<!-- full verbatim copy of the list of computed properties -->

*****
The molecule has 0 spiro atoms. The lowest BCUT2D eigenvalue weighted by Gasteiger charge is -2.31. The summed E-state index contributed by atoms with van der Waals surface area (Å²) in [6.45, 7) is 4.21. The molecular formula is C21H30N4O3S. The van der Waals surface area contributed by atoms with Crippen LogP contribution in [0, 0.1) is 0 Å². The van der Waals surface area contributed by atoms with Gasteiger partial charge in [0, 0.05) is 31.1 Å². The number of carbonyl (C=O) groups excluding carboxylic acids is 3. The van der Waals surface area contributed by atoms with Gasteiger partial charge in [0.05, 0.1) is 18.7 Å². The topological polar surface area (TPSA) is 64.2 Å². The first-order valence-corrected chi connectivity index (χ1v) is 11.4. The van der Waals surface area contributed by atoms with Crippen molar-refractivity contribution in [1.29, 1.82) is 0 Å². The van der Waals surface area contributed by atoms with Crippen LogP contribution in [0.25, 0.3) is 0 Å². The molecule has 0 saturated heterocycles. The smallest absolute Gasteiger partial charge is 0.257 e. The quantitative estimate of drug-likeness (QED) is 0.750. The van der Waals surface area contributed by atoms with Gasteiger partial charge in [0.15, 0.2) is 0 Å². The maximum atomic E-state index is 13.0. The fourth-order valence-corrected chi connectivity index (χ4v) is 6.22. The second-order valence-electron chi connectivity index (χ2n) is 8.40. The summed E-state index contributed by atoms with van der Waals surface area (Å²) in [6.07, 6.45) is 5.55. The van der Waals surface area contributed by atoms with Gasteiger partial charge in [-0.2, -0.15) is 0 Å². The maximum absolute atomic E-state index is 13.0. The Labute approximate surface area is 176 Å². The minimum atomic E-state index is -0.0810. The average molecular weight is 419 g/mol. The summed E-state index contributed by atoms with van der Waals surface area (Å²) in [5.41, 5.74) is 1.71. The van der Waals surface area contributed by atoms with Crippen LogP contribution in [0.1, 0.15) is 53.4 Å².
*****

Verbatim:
The molecule has 0 spiro atoms. The lowest BCUT2D eigenvalue weighted by Gasteiger charge is -2.31. The summed E-state index contributed by atoms with van der Waals surface area (Å²) in [6.45, 7) is 4.21. The molecular formula is C21H30N4O3S. The van der Waals surface area contributed by atoms with Crippen LogP contribution in [0, 0.1) is 0 Å². The van der Waals surface area contributed by atoms with Gasteiger partial charge in [0, 0.05) is 31.1 Å². The number of carbonyl (C=O) groups excluding carboxylic acids is 3. The van der Waals surface area contributed by atoms with Gasteiger partial charge in [0.05, 0.1) is 18.7 Å². The topological polar surface area (TPSA) is 64.2 Å². The first-order valence-corrected chi connectivity index (χ1v) is 11.4. The van der Waals surface area contributed by atoms with Crippen molar-refractivity contribution in [1.29, 1.82) is 0 Å². The van der Waals surface area contributed by atoms with Crippen LogP contribution in [0.25, 0.3) is 0 Å². The molecule has 0 saturated heterocycles. The smallest absolute Gasteiger partial charge is 0.257 e. The quantitative estimate of drug-likeness (QED) is 0.750. The van der Waals surface area contributed by atoms with Gasteiger partial charge in [0.15, 0.2) is 0 Å². The maximum atomic E-state index is 13.0. The fourth-order valence-corrected chi connectivity index (χ4v) is 6.22. The second-order valence-electron chi connectivity index (χ2n) is 8.40. The summed E-state index contributed by atoms with van der Waals surface area (Å²) in [6.07, 6.45) is 5.55. The van der Waals surface area contributed by atoms with Gasteiger partial charge in [-0.2, -0.15) is 0 Å². The maximum absolute atomic E-state index is 13.0. The Labute approximate surface area is 176 Å². The minimum atomic E-state index is -0.0810. The average molecular weight is 419 g/mol. The summed E-state index contributed by atoms with van der Waals surface area (Å²) in [5.41, 5.74) is 1.71. The van der Waals surface area contributed by atoms with Crippen LogP contribution in [0.1, 0.15) is 53.4 Å².